More fun findings… While going through my studio file cabinet I discovered photos and pieces from my miniature landscape class and earlier. The photos were from long ago, before digital photos, I sure wish I had better photos some of these pieces. I’m so happy for digital now!
I can see now every little thing that I would do differently in these pieces.
I like how this piece has a little waterfall step down. You may be able to tell that I used the back side of the fabric in that area of the water. Now I would add little rocks on the drop edge and foamy, splashy water around them. The border inset was a small floral fabric with the perfect colors. I like how the border turned out.
These are from my early class demonstrations showing how one simple line pattern could look very different just by the use of different fabrics. The students always proved me right and I loved seeing what they came up with.
I found magazines too. Those two works are the same pattern that I used in my very first miniature landscape, which was published in Miniature Quilts Magazine in 1997. Do you remember that magazine? I guess it went out of business years ago.
When he wasn’t working in jets and helicopters (for 37 years), my late dad was a woodworker, an artist, and a frame maker. He always supported me in my art. I remember struggling with the shore/water line in the piece below. He watched as I tried several pieces. These days I would just paint the perfect fabric. When I finally found a fabric that worked for me, he was as excited as I was, so I gifted the quilt to him AND…
… no surprise, he framed it. I never recommend putting quilts under glass unless the glass is spaced away from the fabric. This may have had glare-free glass, I can’t remember (and can’t tell from this shot). I don’t remember him asking how it should be treated, he just framed away.
The last thing I’ll share from the file cabinet dig was a manila folder containing this cut out landscape laying on a piece of felt. The plan would have been for a very narrow seam allowances tucked under, and I would hand applique them. I’m sure I was using it to demonstrate shadow and light and line and distance. As much as I like it I would change things now… For one thing, the light wall in the center distance would have narrower and closer together lines, tilting lower on the right. That would help push the wall back farther and add better direction. I do love the contrast BUT the foreground land and water should be darker still. Paint would do it!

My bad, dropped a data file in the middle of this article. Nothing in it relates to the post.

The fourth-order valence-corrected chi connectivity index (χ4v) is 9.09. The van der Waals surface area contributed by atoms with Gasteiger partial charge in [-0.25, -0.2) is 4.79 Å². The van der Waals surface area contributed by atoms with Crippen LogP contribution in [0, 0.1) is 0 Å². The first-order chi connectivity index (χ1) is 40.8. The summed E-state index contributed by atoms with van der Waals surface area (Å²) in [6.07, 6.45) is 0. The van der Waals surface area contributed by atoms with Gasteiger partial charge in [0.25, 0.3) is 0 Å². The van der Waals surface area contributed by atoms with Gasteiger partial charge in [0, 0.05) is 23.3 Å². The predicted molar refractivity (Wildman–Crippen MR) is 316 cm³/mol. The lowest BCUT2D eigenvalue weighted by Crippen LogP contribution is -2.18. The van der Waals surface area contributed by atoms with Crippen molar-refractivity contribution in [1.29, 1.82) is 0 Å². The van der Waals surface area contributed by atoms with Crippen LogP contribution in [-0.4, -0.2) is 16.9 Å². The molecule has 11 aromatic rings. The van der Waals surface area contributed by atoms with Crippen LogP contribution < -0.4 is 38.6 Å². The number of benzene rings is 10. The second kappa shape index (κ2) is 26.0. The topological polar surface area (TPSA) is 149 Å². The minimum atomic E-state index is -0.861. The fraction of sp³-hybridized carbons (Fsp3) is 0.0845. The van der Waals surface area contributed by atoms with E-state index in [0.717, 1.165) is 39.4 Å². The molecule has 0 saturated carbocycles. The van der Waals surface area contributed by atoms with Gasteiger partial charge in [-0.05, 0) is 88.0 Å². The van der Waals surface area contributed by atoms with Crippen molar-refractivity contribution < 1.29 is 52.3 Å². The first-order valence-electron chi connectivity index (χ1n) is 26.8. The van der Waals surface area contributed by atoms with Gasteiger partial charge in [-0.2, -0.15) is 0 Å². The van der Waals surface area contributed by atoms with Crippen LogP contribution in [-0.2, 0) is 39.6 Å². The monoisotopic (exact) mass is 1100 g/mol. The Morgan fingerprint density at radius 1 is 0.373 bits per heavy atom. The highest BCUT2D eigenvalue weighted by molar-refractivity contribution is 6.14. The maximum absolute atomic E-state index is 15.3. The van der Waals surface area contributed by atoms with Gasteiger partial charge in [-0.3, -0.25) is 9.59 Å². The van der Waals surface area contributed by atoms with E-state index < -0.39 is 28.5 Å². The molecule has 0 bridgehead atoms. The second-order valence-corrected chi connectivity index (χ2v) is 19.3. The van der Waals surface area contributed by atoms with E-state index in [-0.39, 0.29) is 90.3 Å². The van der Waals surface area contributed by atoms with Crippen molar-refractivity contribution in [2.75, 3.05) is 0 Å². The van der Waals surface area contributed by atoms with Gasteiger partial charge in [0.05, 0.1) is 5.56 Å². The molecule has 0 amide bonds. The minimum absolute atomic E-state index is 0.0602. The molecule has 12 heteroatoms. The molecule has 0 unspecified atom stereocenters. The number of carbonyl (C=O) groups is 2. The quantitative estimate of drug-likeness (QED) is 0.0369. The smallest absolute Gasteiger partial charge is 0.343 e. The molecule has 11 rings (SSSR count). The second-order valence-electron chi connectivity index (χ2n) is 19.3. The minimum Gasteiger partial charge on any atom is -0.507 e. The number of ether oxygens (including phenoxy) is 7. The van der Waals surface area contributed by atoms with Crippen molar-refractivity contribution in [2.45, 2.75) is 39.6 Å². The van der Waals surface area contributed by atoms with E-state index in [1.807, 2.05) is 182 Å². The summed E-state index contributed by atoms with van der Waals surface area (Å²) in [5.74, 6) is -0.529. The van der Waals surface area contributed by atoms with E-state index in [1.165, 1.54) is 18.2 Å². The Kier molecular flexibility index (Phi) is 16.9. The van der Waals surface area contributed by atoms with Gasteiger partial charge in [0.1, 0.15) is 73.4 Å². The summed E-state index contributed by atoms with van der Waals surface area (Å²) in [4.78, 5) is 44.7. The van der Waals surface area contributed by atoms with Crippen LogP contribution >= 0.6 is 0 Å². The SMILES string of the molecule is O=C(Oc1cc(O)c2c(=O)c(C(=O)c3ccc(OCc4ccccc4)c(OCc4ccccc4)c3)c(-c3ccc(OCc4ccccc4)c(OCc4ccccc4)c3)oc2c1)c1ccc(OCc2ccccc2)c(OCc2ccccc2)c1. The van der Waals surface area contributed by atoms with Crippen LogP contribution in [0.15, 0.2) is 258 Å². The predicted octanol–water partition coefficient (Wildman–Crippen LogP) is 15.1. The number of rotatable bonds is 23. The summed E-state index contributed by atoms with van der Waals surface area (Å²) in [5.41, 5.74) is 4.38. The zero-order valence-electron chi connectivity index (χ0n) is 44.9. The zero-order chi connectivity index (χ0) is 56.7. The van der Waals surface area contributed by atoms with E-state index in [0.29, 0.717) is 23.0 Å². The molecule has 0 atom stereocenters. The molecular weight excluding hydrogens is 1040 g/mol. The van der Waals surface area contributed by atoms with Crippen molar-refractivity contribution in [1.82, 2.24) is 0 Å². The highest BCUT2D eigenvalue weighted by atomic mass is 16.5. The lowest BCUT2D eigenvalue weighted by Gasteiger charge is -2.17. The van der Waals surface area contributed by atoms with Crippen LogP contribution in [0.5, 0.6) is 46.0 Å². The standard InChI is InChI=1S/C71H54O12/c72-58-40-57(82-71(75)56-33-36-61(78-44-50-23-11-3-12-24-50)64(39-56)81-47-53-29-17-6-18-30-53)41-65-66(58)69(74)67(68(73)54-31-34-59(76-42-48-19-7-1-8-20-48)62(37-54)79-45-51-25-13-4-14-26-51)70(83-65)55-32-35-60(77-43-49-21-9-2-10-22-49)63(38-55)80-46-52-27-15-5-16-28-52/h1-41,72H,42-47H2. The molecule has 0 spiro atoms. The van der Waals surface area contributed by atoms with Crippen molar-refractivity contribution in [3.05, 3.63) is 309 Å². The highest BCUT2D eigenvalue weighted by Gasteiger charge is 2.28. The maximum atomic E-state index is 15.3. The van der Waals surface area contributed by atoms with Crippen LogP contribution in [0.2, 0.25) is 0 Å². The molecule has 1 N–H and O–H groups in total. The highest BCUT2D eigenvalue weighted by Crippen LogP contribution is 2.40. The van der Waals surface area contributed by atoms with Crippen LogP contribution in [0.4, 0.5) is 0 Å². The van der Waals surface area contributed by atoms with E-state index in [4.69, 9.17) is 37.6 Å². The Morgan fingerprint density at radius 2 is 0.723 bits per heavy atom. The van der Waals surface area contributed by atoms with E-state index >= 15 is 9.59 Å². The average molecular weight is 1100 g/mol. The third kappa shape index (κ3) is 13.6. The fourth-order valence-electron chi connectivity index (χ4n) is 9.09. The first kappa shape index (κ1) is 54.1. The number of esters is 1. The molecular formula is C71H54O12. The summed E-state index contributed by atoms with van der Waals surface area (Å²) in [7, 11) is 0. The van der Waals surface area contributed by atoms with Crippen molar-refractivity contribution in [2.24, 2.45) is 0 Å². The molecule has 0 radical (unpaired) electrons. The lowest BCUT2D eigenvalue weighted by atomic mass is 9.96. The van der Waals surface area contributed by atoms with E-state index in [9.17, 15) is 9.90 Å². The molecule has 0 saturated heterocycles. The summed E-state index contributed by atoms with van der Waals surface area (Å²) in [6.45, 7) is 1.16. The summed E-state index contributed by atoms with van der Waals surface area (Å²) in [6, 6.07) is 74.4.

I’m beginning to think that opening that file cabinet was like opening Pandora’s box!
Reminder: June 14 is the deadline to enter for a chance to win a piece of hand painted fabric. Thanks to those of you commented to enter.
Also, I’m working on a piece for my upcoming Photos in Fiber/mixed media Art blog post (TBD) and have some wonderful pieces, made by others, to share.
Until next time, thanks for stopping by.
Beautiful quilts, gorgeous frame your Dad made! Do I remember Miniature Quilts Magazine? Yes. It was one of my favorites and I miss it still!!
Thank you. I was looking on a forum and comments (from 2007-8) from people saying there was something for miniature quilts in New Zealand but that was long ago too. I didn’t look into it but it looks like there are many of us mini quilt lovers still around.
Hindsight is always 20/20. I think you did wonders with the commercial fabrics available at the time. Your father paid your work the compliment of treating it as a work of art. And I should have known you had a thing for miniature quilts given the delicate touch you show in your videos.
Thank you, Joanna. I like that I can actually finish small pieces… usually!